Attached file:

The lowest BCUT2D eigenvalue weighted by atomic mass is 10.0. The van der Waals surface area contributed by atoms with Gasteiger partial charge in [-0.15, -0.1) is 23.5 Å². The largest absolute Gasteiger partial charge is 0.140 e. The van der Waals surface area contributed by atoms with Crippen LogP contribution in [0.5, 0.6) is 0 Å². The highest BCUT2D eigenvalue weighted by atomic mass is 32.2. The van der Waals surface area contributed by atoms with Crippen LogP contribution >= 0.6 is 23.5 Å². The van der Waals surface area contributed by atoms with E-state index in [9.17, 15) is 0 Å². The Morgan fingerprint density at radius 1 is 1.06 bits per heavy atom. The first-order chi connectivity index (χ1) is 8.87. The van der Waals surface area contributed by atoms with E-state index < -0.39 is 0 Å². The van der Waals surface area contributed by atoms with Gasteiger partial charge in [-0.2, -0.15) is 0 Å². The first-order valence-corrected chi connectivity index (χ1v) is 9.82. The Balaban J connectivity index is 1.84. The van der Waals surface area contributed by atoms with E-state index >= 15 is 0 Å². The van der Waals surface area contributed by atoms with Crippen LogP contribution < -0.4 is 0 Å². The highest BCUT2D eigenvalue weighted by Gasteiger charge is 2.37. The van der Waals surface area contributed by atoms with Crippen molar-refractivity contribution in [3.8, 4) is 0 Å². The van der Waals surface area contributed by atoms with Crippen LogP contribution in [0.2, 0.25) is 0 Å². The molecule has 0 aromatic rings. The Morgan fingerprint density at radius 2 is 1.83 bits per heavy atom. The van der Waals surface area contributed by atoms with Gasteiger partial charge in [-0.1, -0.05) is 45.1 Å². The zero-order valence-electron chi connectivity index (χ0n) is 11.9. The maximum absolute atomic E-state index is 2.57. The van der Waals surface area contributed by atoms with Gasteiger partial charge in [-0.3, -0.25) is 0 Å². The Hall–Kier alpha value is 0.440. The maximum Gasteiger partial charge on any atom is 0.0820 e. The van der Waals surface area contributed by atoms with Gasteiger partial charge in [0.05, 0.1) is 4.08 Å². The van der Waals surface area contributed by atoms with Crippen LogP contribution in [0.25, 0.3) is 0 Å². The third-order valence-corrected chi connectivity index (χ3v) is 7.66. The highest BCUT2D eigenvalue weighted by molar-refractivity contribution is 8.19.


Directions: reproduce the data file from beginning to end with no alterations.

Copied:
The lowest BCUT2D eigenvalue weighted by atomic mass is 10.0. The van der Waals surface area contributed by atoms with Gasteiger partial charge in [-0.15, -0.1) is 23.5 Å². The largest absolute Gasteiger partial charge is 0.140 e. The van der Waals surface area contributed by atoms with Crippen LogP contribution in [0.5, 0.6) is 0 Å². The highest BCUT2D eigenvalue weighted by atomic mass is 32.2. The van der Waals surface area contributed by atoms with Crippen LogP contribution >= 0.6 is 23.5 Å². The van der Waals surface area contributed by atoms with E-state index in [9.17, 15) is 0 Å². The Morgan fingerprint density at radius 1 is 1.06 bits per heavy atom. The first-order chi connectivity index (χ1) is 8.87. The van der Waals surface area contributed by atoms with E-state index < -0.39 is 0 Å². The van der Waals surface area contributed by atoms with Gasteiger partial charge in [-0.2, -0.15) is 0 Å². The first-order valence-corrected chi connectivity index (χ1v) is 9.82. The Balaban J connectivity index is 1.84. The van der Waals surface area contributed by atoms with E-state index >= 15 is 0 Å². The van der Waals surface area contributed by atoms with Crippen LogP contribution < -0.4 is 0 Å². The highest BCUT2D eigenvalue weighted by Gasteiger charge is 2.37. The van der Waals surface area contributed by atoms with Crippen molar-refractivity contribution in [3.8, 4) is 0 Å². The van der Waals surface area contributed by atoms with Crippen LogP contribution in [0.2, 0.25) is 0 Å². The molecule has 0 aromatic rings. The Morgan fingerprint density at radius 2 is 1.83 bits per heavy atom. The van der Waals surface area contributed by atoms with Gasteiger partial charge in [-0.1, -0.05) is 45.1 Å². The zero-order valence-electron chi connectivity index (χ0n) is 11.9. The maximum absolute atomic E-state index is 2.57. The van der Waals surface area contributed by atoms with Gasteiger partial charge in [-0.3, -0.25) is 0 Å². The Hall–Kier alpha value is 0.440. The maximum Gasteiger partial charge on any atom is 0.0820 e. The van der Waals surface area contributed by atoms with Gasteiger partial charge in [0.05, 0.1) is 4.08 Å². The van der Waals surface area contributed by atoms with Crippen LogP contribution in [0.25, 0.3) is 0 Å². The third-order valence-corrected chi connectivity index (χ3v) is 7.66. The highest BCUT2D eigenvalue weighted by molar-refractivity contribution is 8.19.